Tuesday, April 17, 2012

Reverend's Review: Dancing King

The 2000 movie Billy Elliot didn't strike me as a candidate for stage musicalization, despite its dance-centric storyline and multiple Academy Award nominations. It was simple, spare and sweet, and that easily could have been lost in adapting it for Broadway at the cost of millions, even with original screenwriter Lee Hall and director Stephen Daldry at the helm.

It was reportedly Elton John who had the idea to turn the movie into a musical and he offered to compose the music, with Hall providing the lyrics. The resulting success, which debuted on Broadway in 2009, confirms John's Grammy-, Tony- and Oscar-winning genius and proves to be just as enchanting and touching as the film. Billy Elliot: The Musical had its Los Angeles premiere over the weekend, and subsequently blew me and local audiences away.

11-year old Billy (stunningly danced and acted on opening night by Ty Forhan, one of four boys who rotate in the role) lives in a rural mining town in mid-1980's England. His father, older brother and neighbors all feel the pain when then-Prime Minister Margaret Thatcher cracks down on unions throughout Great Britain. The majority of miners strike, and the community is economically decimated as a result.


Still, Billy's father (Rich Hebert, who seemed a bit weak vocally opening night and slightly old for the part) gives his younger son enough money each week to afford "manly" boxing lessons. Billy, though, finds himself increasingly drawn to the girls' ballet class that takes place in the gym following the boxers. The ballet teacher, Mrs. Wilkinson (a terrific Leah Hocking), takes an interest in Billy when she recognizes his innate talent, and becomes determined to get him an audition with the Royal Ballet with or without the permission of Billy's father.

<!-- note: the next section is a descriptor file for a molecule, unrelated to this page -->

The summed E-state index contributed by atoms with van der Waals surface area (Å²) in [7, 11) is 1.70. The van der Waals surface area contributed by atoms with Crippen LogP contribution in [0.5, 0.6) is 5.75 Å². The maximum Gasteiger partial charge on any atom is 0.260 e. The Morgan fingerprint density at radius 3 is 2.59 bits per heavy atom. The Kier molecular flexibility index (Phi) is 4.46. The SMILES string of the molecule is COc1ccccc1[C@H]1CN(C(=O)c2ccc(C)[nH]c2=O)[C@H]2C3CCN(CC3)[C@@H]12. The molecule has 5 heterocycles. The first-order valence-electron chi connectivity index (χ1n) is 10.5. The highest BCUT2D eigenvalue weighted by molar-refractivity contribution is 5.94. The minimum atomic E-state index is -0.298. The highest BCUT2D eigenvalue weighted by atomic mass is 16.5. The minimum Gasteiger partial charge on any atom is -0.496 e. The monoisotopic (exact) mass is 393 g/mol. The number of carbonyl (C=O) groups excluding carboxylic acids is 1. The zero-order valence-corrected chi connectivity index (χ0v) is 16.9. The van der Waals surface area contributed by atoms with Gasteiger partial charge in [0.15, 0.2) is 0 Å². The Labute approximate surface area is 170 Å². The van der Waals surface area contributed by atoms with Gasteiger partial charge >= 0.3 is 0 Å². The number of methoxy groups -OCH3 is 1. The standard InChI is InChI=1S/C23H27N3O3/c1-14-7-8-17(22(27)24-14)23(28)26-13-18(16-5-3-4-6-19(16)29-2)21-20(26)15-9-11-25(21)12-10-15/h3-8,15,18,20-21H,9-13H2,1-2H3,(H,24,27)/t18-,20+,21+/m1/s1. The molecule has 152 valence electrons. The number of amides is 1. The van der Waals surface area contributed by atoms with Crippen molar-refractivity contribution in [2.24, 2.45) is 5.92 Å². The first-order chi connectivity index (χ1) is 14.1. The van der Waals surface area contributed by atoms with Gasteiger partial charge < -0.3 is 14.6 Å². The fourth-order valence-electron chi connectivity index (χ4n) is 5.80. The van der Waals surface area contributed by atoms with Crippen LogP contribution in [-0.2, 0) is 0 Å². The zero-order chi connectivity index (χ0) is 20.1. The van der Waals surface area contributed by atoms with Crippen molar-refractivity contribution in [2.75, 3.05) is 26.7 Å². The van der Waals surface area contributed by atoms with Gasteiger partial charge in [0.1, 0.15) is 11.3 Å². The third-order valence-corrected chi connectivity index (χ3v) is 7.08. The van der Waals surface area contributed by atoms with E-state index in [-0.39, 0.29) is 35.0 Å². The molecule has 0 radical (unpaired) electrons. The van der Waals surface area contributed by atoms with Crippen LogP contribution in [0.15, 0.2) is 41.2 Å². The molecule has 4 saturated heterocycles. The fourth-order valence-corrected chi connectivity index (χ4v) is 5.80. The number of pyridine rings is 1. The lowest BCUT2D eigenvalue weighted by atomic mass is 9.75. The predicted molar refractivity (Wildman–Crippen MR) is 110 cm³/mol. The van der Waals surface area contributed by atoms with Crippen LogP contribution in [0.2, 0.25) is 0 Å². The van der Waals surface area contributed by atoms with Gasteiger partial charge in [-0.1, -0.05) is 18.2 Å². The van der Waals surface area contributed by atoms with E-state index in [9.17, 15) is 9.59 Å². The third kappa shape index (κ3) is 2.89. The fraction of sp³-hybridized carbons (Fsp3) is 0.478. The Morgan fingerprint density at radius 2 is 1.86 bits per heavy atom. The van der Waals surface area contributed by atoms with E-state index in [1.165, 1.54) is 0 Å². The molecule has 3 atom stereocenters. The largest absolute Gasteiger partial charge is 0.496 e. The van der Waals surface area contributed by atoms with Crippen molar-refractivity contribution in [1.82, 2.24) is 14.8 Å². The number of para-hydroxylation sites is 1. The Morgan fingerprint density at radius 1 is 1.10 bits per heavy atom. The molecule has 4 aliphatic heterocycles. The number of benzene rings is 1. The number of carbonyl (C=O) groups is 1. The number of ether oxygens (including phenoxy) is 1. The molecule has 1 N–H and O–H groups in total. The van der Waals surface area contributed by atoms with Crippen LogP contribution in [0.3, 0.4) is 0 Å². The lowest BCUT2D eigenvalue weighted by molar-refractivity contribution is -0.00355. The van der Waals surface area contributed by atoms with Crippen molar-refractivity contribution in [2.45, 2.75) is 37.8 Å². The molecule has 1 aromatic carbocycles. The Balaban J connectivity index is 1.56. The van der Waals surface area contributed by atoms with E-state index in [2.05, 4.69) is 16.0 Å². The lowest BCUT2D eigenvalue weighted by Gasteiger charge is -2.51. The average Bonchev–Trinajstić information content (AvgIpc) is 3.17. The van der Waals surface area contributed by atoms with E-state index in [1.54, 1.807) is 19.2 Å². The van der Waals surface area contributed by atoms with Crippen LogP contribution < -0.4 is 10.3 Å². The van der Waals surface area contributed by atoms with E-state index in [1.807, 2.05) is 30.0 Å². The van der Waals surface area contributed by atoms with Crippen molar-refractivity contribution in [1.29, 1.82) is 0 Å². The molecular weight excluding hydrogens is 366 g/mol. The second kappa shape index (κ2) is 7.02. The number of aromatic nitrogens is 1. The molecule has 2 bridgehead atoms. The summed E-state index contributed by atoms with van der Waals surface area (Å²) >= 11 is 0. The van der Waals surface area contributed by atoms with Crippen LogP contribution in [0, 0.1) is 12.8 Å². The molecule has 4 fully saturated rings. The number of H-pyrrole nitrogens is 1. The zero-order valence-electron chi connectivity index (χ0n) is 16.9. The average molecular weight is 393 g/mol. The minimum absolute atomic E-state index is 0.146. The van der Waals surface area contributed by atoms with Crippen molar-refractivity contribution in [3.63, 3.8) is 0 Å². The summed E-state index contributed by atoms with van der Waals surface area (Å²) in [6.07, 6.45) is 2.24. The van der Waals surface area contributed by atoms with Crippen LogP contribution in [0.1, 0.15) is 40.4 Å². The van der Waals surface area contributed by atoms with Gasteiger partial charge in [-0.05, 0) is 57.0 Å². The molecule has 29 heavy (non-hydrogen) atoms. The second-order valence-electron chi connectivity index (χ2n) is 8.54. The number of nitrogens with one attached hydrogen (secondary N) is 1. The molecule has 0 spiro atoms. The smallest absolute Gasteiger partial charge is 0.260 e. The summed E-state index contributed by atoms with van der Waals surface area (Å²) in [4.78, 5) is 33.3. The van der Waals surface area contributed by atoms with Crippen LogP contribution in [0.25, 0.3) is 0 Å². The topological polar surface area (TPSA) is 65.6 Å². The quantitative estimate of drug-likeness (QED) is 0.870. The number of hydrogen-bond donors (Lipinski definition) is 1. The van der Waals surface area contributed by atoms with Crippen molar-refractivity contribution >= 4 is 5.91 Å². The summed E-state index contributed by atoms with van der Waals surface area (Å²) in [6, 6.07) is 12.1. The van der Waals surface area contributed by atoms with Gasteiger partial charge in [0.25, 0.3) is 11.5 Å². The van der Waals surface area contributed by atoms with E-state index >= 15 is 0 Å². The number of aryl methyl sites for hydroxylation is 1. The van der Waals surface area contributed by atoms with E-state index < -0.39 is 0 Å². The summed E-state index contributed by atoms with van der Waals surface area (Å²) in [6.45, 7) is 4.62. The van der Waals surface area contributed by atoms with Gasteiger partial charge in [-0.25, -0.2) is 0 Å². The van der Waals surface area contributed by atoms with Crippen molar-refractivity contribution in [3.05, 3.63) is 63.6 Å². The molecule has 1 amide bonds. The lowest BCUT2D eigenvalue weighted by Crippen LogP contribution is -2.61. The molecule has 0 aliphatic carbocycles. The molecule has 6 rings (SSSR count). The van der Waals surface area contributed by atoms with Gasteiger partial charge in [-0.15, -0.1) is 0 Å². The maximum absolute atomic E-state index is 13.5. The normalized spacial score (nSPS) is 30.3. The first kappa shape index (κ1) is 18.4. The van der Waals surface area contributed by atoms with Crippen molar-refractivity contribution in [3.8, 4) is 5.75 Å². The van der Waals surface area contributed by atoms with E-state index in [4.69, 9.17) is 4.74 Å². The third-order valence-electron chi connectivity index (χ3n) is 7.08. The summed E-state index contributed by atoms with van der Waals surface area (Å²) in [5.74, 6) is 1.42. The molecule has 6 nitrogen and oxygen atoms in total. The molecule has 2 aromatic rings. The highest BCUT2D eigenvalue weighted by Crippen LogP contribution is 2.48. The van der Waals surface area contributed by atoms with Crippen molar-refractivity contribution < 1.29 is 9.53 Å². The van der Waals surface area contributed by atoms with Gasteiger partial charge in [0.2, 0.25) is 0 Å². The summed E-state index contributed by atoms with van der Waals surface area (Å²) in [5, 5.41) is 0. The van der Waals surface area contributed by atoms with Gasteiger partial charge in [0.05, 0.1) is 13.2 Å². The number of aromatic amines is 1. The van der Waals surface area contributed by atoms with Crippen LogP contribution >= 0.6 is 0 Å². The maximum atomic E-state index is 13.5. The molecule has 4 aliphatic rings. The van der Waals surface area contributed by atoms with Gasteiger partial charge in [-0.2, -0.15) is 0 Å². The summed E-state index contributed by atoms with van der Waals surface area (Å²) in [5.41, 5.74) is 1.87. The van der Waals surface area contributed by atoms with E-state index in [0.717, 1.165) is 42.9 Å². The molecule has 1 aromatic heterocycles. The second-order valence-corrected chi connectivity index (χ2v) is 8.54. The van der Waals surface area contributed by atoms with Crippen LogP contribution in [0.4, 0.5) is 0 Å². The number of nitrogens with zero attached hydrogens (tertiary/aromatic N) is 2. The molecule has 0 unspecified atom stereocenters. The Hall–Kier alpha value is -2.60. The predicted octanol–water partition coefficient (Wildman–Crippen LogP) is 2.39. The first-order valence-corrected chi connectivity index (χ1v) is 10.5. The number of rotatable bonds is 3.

Scenic designer Ian MacNeil gives the show's sets a nice lived-in feel. While the touring production doesn't feature the working mine elevator of the New York incarnation, it uses a curtain effectively to mimic descent. Nicky Gillibrand's costumes are similarly authentic, although she goes hilariously over-the-top in a couple of big production numbers, "Shine" and "Expressing Yourself."

"Expressing Yourself" is performed by Billy and his cross-dressing, possibly gay friend, Michael, and it packs as much visual inventiveness and gay affirmation into six or seven minutes as all of The Adventures of Priscilla, Queen of the Desert does. Cameron Clifford played Michael in the LA premiere and nearly ran off with the show. I found his performance a bit too self-aware at times, gratingly so, but the audience clearly loved him almost as much as they loved Forhan.


Two other numbers were the standouts for me. One is a wordless duet Billy dances with his grown-up, professional dancer self. Forhan was beautifully paired with Maximilien A. Baud, and the latter helps his younger self soar into the air over the stage and even over the audience at one point. It breathtakingly encapsulated Billy's dreams and yearnings. Then there's the magnificent song "Electricity," during which Billy loses physical control in front of his Royal Ballet audition judges and, more significantly, his father.

Peter Darling's choreography is generally superb but I found a few of Billy's moves more contemporary than those we employed back in 1984-85. This is nit picky though, for Billy Elliot: The Musical is about as good as a musical can get.

Reverend's Rating: A-

Review by Rev. Chris Carpenter, resident film critic of Movie Dearest and Rage Monthly Magazine.

1 comment:

  1. I have not seen the show, but it sounds amazing!

    ReplyDelete

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